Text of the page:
Modeling Heteroscedasticity with BART#

In this notebook we show how to use BART to model heteroscedasticity as described in Section 4.1 of pymc-bart’s paper [Quiroga et al., 2022]. We use the marketing data set provided by the R package datarium [Kassambara, 2019]. The idea is to model a marketing channel contribution to sales as a function of budget.

import os

import arviz as az
import matplotlib.pyplot as plt
import numpy as np
import pandas as pd
import pymc as pm
import pymc_bart as pmb
%config InlineBackend.figure_format = "retina""arviz-darkgrid")
plt.rcParams["figure.figsize"] = [10, 6]
rng = np.random.default_rng(42)

Read Data#

    df = pd.read_csv(os.path.join("..", "data", "marketing.csv"), sep=";", decimal=",")
except FileNotFoundError:
    df = pd.read_csv(pm.get_data("marketing.csv"), sep=";", decimal=",")

n_obs = df.shape[0]

youtube facebook newspaper sales
0 276.12 45.36 83.04 26.52
1 53.40 47.16 54.12 12.48
2 20.64 55.08 83.16 11.16
3 181.80 49.56 70.20 22.20
4 216.96 12.96 70.08 15.48


We start by looking into the data. We are going to focus on Youtube.

fig, ax = plt.subplots()
ax.plot(df["youtube"], df["sales"], "o", c="C0")
ax.set(title="Sales as a function of Youtube budget", xlabel="budget", ylabel="sales");

We clearly see that both the mean and variance are increasing as a function of budget. One possibility is to manually select an explicit parametrization of these functions, e.g. square root or logarithm. However, in this example we want to learn these functions from the data using a BART model.

Model Specification#

We proceed to prepare the data for modeling. We are going to use the budget as the predictor and sales as the response.

X = df["youtube"].to_numpy().reshape(-1, 1)
Y = df["sales"].to_numpy()

Next, we specify the model. Note that we just need one BART distribution which can be vectorized to model both the mean and variance. We use a Gamma distribution as likelihood as we expect the sales to be positive.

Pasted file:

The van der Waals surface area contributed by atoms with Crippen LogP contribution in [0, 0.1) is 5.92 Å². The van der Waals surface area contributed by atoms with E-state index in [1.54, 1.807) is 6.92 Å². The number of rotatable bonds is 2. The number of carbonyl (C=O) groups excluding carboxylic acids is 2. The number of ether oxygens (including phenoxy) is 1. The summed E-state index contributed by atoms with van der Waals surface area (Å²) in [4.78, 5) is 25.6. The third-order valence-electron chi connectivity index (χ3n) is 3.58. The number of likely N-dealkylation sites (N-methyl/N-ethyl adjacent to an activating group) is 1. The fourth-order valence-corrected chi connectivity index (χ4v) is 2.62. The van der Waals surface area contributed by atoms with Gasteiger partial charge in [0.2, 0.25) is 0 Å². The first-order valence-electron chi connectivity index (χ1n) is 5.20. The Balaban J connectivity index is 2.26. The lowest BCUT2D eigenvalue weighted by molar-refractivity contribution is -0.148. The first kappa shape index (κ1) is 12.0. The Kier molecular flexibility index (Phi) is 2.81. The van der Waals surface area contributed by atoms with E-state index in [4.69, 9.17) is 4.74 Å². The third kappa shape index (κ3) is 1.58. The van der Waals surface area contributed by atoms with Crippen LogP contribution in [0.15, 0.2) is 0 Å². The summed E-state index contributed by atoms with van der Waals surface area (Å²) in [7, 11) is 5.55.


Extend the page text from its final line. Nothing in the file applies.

with pm.Model() as model_marketing_full:
    w = pmb.BART("w", X=X, Y=np.log(Y), m=100, shape=(2, n_obs))
    y = pm.Gamma("y", mu=pm.math.exp(w[0]), sigma=pm.math.exp(w[1]), observed=Y)


We now fit the model.

with model_marketing_full:
    idata_marketing_full = pm.sample(2000, random_seed=rng, compute_convergence_checks=False)
    posterior_predictive_marketing_full = pm.sample_posterior_predictive(
        trace=idata_marketing_full, random_seed=rng
Multiprocess sampling (4 chains in 4 jobs)
100.00% [12000/12000 02:25<00:00 Sampling 4 chains, 0 divergences]
Sampling 4 chains for 1_000 tune and 2_000 draw iterations (4_000 + 8_000 draws total) took 145 seconds.
Sampling: [y]
100.00% [8000/8000 00:00<00:00]


We can now visualize the posterior predictive distribution of the mean and the likelihood.

posterior_mean = idata_marketing_full.posterior["w"].mean(dim=("chain", "draw"))[0]

w_hdi = az.hdi(ary=idata_marketing_full, group="posterior", var_names=["w"], hdi_prob=0.5)

pps = az.extract(
    posterior_predictive_marketing_full, group="posterior_predictive", var_names=["y"]
idx = np.argsort(X[:, 0])

fig, ax = plt.subplots()
    x=X[:, 0],
    fill_kwargs={"alpha": 0.3, "label": r"Observations $90\%$ HDI"},
    x=X[:, 0],
    fill_kwargs={"alpha": 0.6, "label": r"Mean $50\%$ HDI"},
ax.plot(df["youtube"], df["sales"], "o", c="C0", label="Raw Data")
ax.legend(loc="upper left")
    title="Sales as a function of Youtube budget - Posterior Predictive",
/home/osvaldo/anaconda3/envs/pymc/lib/python3.11/site-packages/arviz/plots/ FutureWarning: hdi currently interprets 2d data as (draw, shape) but this will change in a future release to (chain, draw) for coherence with other functions
  hdi_data = hdi(y, hdi_prob=hdi_prob, circular=circular, multimodal=False, **hdi_kwargs)

The fit looks good! In fact, we see that the mean and variance increase as a function of the budget.


  • Authored by Juan Orduz in Feb, 2023

  • Rerun by Osvaldo Martin in Mar, 2023

  • Rerun by Osvaldo Martin in Nov, 2023



Miriana Quiroga, Pablo G Garay, Juan M. Alonso, Juan Martin Loyola, and Osvaldo A Martin. Bayesian additive regression trees for probabilistic programming. 2022. URL:, doi:10.48550/ARXIV.2206.03619.


Alboukadel Kassambara. datarium: Data Bank for Statistical Analysis and Visualization. 2019. R package version 0.1.0. URL:


%load_ext watermark
%watermark -n -u -v -iv -w -p pytensor
Last updated: Sat Nov 18 2023

Python implementation: CPython
Python version       : 3.11.5
IPython version      : 8.16.1

pytensor: 2.17.3

arviz     : 0.16.1
pandas    : 2.1.2
numpy     : 1.24.4
matplotlib: 3.8.0
pymc_bart : 0.5.3
pymc      : 5.9.2+10.g547bcb481

Watermark: 2.4.3

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